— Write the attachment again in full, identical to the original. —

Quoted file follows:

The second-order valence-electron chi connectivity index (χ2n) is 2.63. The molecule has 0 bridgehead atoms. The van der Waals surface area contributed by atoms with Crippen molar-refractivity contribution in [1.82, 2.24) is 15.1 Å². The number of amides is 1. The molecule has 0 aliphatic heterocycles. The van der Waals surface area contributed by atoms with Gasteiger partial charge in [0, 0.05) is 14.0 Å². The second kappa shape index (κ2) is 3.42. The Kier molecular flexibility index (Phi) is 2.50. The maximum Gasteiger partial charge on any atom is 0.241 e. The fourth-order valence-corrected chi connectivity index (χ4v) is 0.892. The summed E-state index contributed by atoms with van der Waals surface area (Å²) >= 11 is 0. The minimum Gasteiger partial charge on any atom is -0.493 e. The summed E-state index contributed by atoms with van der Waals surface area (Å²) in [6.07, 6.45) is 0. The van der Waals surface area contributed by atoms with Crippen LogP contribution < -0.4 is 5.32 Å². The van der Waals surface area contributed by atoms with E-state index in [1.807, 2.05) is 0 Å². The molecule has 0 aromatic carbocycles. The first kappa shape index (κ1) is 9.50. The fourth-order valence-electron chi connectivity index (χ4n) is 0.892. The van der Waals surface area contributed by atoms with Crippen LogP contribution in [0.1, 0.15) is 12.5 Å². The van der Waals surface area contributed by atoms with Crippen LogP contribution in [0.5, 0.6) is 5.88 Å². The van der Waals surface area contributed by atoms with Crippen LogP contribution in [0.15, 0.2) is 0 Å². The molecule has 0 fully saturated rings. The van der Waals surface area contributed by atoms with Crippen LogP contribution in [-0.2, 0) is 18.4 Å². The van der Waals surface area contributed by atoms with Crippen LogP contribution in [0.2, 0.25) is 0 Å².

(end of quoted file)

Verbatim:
The second-order valence-electron chi connectivity index (χ2n) is 2.63. The molecule has 0 bridgehead atoms. The van der Waals surface area contributed by atoms with Crippen molar-refractivity contribution in [1.82, 2.24) is 15.1 Å². The number of amides is 1. The molecule has 0 aliphatic heterocycles. The van der Waals surface area contributed by atoms with Gasteiger partial charge in [0, 0.05) is 14.0 Å². The second kappa shape index (κ2) is 3.42. The Kier molecular flexibility index (Phi) is 2.50. The maximum Gasteiger partial charge on any atom is 0.241 e. The fourth-order valence-corrected chi connectivity index (χ4v) is 0.892. The summed E-state index contributed by atoms with van der Waals surface area (Å²) >= 11 is 0. The minimum Gasteiger partial charge on any atom is -0.493 e. The summed E-state index contributed by atoms with van der Waals surface area (Å²) in [6.07, 6.45) is 0. The van der Waals surface area contributed by atoms with Crippen LogP contribution < -0.4 is 5.32 Å². The van der Waals surface area contributed by atoms with E-state index in [1.807, 2.05) is 0 Å². The molecule has 0 aromatic carbocycles. The first kappa shape index (κ1) is 9.50. The fourth-order valence-electron chi connectivity index (χ4n) is 0.892. The van der Waals surface area contributed by atoms with Crippen LogP contribution in [0.1, 0.15) is 12.5 Å². The van der Waals surface area contributed by atoms with Crippen LogP contribution in [0.5, 0.6) is 5.88 Å². The van der Waals surface area contributed by atoms with Crippen LogP contribution in [0.15, 0.2) is 0 Å². The molecule has 0 fully saturated rings. The van der Waals surface area contributed by atoms with Crippen LogP contribution in [-0.2, 0) is 18.4 Å². The van der Waals surface area contributed by atoms with Crippen LogP contribution in [0.2, 0.25) is 0 Å².